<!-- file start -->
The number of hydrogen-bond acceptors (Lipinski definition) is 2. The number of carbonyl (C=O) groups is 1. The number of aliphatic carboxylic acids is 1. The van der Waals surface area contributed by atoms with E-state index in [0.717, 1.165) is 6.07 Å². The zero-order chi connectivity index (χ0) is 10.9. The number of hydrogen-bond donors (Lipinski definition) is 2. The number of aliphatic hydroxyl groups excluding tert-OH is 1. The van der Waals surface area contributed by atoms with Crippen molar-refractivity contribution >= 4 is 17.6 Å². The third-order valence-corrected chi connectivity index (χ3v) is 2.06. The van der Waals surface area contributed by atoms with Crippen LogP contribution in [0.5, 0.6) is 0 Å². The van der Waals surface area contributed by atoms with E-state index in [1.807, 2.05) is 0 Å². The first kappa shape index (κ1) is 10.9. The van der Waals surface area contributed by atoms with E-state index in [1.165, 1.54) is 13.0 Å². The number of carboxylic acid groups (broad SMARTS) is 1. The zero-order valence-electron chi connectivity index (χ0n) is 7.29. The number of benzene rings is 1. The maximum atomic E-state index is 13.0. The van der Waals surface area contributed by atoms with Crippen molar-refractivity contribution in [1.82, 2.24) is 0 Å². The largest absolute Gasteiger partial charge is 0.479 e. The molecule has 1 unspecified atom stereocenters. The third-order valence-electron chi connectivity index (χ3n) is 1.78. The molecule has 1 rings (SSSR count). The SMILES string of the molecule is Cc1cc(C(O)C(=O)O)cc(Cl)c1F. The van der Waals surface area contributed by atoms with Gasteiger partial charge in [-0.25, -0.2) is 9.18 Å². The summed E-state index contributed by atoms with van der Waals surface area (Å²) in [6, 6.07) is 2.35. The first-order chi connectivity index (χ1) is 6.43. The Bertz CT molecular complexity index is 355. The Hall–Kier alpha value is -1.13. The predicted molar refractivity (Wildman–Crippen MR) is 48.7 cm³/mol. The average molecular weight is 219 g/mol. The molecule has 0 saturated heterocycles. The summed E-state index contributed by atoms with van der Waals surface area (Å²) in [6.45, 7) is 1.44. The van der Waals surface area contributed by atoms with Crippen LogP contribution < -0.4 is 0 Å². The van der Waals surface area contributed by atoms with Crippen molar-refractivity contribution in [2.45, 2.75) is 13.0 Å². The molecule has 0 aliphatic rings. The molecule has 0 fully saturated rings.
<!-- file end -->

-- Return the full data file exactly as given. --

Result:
The number of hydrogen-bond acceptors (Lipinski definition) is 2. The number of carbonyl (C=O) groups is 1. The number of aliphatic carboxylic acids is 1. The van der Waals surface area contributed by atoms with E-state index in [0.717, 1.165) is 6.07 Å². The zero-order chi connectivity index (χ0) is 10.9. The number of hydrogen-bond donors (Lipinski definition) is 2. The number of aliphatic hydroxyl groups excluding tert-OH is 1. The van der Waals surface area contributed by atoms with Crippen molar-refractivity contribution >= 4 is 17.6 Å². The third-order valence-corrected chi connectivity index (χ3v) is 2.06. The van der Waals surface area contributed by atoms with Crippen LogP contribution in [0.5, 0.6) is 0 Å². The van der Waals surface area contributed by atoms with E-state index in [1.807, 2.05) is 0 Å². The first kappa shape index (κ1) is 10.9. The van der Waals surface area contributed by atoms with E-state index in [1.165, 1.54) is 13.0 Å². The number of carboxylic acid groups (broad SMARTS) is 1. The zero-order valence-electron chi connectivity index (χ0n) is 7.29. The number of benzene rings is 1. The maximum atomic E-state index is 13.0. The van der Waals surface area contributed by atoms with Crippen molar-refractivity contribution in [1.82, 2.24) is 0 Å². The largest absolute Gasteiger partial charge is 0.479 e. The molecule has 1 unspecified atom stereocenters. The third-order valence-electron chi connectivity index (χ3n) is 1.78. The molecule has 1 rings (SSSR count). The SMILES string of the molecule is Cc1cc(C(O)C(=O)O)cc(Cl)c1F. The van der Waals surface area contributed by atoms with Gasteiger partial charge in [-0.25, -0.2) is 9.18 Å². The summed E-state index contributed by atoms with van der Waals surface area (Å²) in [6, 6.07) is 2.35. The first-order chi connectivity index (χ1) is 6.43. The Bertz CT molecular complexity index is 355. The Hall–Kier alpha value is -1.13. The predicted molar refractivity (Wildman–Crippen MR) is 48.7 cm³/mol. The average molecular weight is 219 g/mol. The molecule has 0 saturated heterocycles. The summed E-state index contributed by atoms with van der Waals surface area (Å²) in [6.45, 7) is 1.44. The van der Waals surface area contributed by atoms with Crippen LogP contribution < -0.4 is 0 Å². The van der Waals surface area contributed by atoms with Crippen molar-refractivity contribution in [2.45, 2.75) is 13.0 Å². The molecule has 0 aliphatic rings. The molecule has 0 fully saturated rings.